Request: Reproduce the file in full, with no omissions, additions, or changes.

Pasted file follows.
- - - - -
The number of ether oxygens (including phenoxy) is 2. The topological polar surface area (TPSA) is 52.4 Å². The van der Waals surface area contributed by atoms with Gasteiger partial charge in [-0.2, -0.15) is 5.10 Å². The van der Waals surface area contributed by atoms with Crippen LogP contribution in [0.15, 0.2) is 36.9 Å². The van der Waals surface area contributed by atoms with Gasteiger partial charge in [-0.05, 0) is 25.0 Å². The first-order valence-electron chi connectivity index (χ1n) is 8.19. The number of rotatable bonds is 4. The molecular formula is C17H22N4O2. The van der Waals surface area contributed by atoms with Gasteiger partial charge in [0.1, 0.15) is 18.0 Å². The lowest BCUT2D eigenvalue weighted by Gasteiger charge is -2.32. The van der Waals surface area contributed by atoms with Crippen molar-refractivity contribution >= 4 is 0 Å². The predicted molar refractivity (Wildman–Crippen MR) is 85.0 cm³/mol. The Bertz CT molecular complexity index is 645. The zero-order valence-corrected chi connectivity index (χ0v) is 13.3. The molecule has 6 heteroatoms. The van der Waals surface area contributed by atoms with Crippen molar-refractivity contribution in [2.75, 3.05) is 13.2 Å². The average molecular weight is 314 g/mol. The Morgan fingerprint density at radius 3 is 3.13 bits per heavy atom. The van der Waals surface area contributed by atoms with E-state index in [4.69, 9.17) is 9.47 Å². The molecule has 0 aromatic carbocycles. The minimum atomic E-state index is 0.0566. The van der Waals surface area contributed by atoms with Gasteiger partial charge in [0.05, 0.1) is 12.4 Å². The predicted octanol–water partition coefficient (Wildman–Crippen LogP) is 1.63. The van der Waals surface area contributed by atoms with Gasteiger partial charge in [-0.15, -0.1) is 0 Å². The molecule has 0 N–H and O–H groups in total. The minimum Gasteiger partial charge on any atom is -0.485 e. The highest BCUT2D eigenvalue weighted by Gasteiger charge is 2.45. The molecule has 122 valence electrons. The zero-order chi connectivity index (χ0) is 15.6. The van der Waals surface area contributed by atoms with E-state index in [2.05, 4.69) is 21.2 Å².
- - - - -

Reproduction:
The number of ether oxygens (including phenoxy) is 2. The topological polar surface area (TPSA) is 52.4 Å². The van der Waals surface area contributed by atoms with Gasteiger partial charge in [-0.2, -0.15) is 5.10 Å². The van der Waals surface area contributed by atoms with Crippen LogP contribution in [0.15, 0.2) is 36.9 Å². The van der Waals surface area contributed by atoms with Gasteiger partial charge in [-0.05, 0) is 25.0 Å². The first-order valence-electron chi connectivity index (χ1n) is 8.19. The number of rotatable bonds is 4. The molecular formula is C17H22N4O2. The van der Waals surface area contributed by atoms with Gasteiger partial charge in [0.1, 0.15) is 18.0 Å². The lowest BCUT2D eigenvalue weighted by Gasteiger charge is -2.32. The van der Waals surface area contributed by atoms with Crippen molar-refractivity contribution >= 4 is 0 Å². The predicted molar refractivity (Wildman–Crippen MR) is 85.0 cm³/mol. The Bertz CT molecular complexity index is 645. The zero-order valence-corrected chi connectivity index (χ0v) is 13.3. The molecule has 6 heteroatoms. The van der Waals surface area contributed by atoms with Crippen molar-refractivity contribution in [2.75, 3.05) is 13.2 Å². The average molecular weight is 314 g/mol. The Morgan fingerprint density at radius 3 is 3.13 bits per heavy atom. The van der Waals surface area contributed by atoms with E-state index in [4.69, 9.17) is 9.47 Å². The molecule has 0 aromatic carbocycles. The minimum atomic E-state index is 0.0566. The van der Waals surface area contributed by atoms with Gasteiger partial charge in [0.05, 0.1) is 12.4 Å². The predicted octanol–water partition coefficient (Wildman–Crippen LogP) is 1.63. The van der Waals surface area contributed by atoms with Gasteiger partial charge in [-0.15, -0.1) is 0 Å². The molecule has 0 N–H and O–H groups in total. The minimum Gasteiger partial charge on any atom is -0.485 e. The highest BCUT2D eigenvalue weighted by Gasteiger charge is 2.45. The molecule has 122 valence electrons. The zero-order chi connectivity index (χ0) is 15.6. The van der Waals surface area contributed by atoms with E-state index in [2.05, 4.69) is 21.2 Å².